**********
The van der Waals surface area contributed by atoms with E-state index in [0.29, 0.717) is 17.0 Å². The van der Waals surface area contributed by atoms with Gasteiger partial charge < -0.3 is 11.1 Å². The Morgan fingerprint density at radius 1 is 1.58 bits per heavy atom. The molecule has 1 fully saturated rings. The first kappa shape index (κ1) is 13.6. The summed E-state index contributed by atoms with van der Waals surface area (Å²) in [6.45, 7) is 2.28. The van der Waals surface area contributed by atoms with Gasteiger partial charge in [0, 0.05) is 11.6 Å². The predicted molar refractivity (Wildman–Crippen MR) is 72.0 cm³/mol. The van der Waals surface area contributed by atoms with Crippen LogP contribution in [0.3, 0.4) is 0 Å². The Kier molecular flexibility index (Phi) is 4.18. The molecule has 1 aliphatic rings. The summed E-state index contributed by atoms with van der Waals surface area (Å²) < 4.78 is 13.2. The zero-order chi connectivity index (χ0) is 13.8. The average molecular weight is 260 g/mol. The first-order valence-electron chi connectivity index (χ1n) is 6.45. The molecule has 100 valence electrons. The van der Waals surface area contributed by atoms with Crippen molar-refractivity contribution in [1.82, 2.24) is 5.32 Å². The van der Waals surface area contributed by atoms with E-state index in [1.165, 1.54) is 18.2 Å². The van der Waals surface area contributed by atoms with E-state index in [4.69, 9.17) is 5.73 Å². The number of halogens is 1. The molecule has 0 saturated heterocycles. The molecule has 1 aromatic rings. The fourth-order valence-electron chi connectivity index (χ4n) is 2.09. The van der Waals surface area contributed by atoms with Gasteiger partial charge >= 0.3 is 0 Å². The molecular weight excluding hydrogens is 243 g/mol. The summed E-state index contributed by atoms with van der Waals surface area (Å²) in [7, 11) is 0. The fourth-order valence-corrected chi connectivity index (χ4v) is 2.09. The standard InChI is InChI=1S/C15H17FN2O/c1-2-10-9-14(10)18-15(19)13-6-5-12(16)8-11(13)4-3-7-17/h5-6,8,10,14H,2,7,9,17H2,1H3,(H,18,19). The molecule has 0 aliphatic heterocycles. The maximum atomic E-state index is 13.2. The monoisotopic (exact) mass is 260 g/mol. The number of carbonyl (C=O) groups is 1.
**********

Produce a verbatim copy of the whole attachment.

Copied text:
The van der Waals surface area contributed by atoms with E-state index in [0.29, 0.717) is 17.0 Å². The van der Waals surface area contributed by atoms with Gasteiger partial charge < -0.3 is 11.1 Å². The Morgan fingerprint density at radius 1 is 1.58 bits per heavy atom. The molecule has 1 fully saturated rings. The first kappa shape index (κ1) is 13.6. The summed E-state index contributed by atoms with van der Waals surface area (Å²) in [6.45, 7) is 2.28. The van der Waals surface area contributed by atoms with Gasteiger partial charge in [0, 0.05) is 11.6 Å². The predicted molar refractivity (Wildman–Crippen MR) is 72.0 cm³/mol. The van der Waals surface area contributed by atoms with Crippen LogP contribution in [0.3, 0.4) is 0 Å². The Kier molecular flexibility index (Phi) is 4.18. The molecule has 1 aliphatic rings. The summed E-state index contributed by atoms with van der Waals surface area (Å²) < 4.78 is 13.2. The zero-order chi connectivity index (χ0) is 13.8. The average molecular weight is 260 g/mol. The first-order valence-electron chi connectivity index (χ1n) is 6.45. The molecule has 100 valence electrons. The van der Waals surface area contributed by atoms with Crippen molar-refractivity contribution in [1.82, 2.24) is 5.32 Å². The van der Waals surface area contributed by atoms with E-state index in [1.165, 1.54) is 18.2 Å². The van der Waals surface area contributed by atoms with E-state index in [4.69, 9.17) is 5.73 Å². The number of halogens is 1. The molecule has 0 saturated heterocycles. The molecule has 1 aromatic rings. The fourth-order valence-electron chi connectivity index (χ4n) is 2.09. The van der Waals surface area contributed by atoms with Gasteiger partial charge >= 0.3 is 0 Å². The molecular weight excluding hydrogens is 243 g/mol. The summed E-state index contributed by atoms with van der Waals surface area (Å²) in [7, 11) is 0. The fourth-order valence-corrected chi connectivity index (χ4v) is 2.09. The standard InChI is InChI=1S/C15H17FN2O/c1-2-10-9-14(10)18-15(19)13-6-5-12(16)8-11(13)4-3-7-17/h5-6,8,10,14H,2,7,9,17H2,1H3,(H,18,19). The molecule has 0 aliphatic heterocycles. The maximum atomic E-state index is 13.2. The monoisotopic (exact) mass is 260 g/mol. The number of carbonyl (C=O) groups is 1.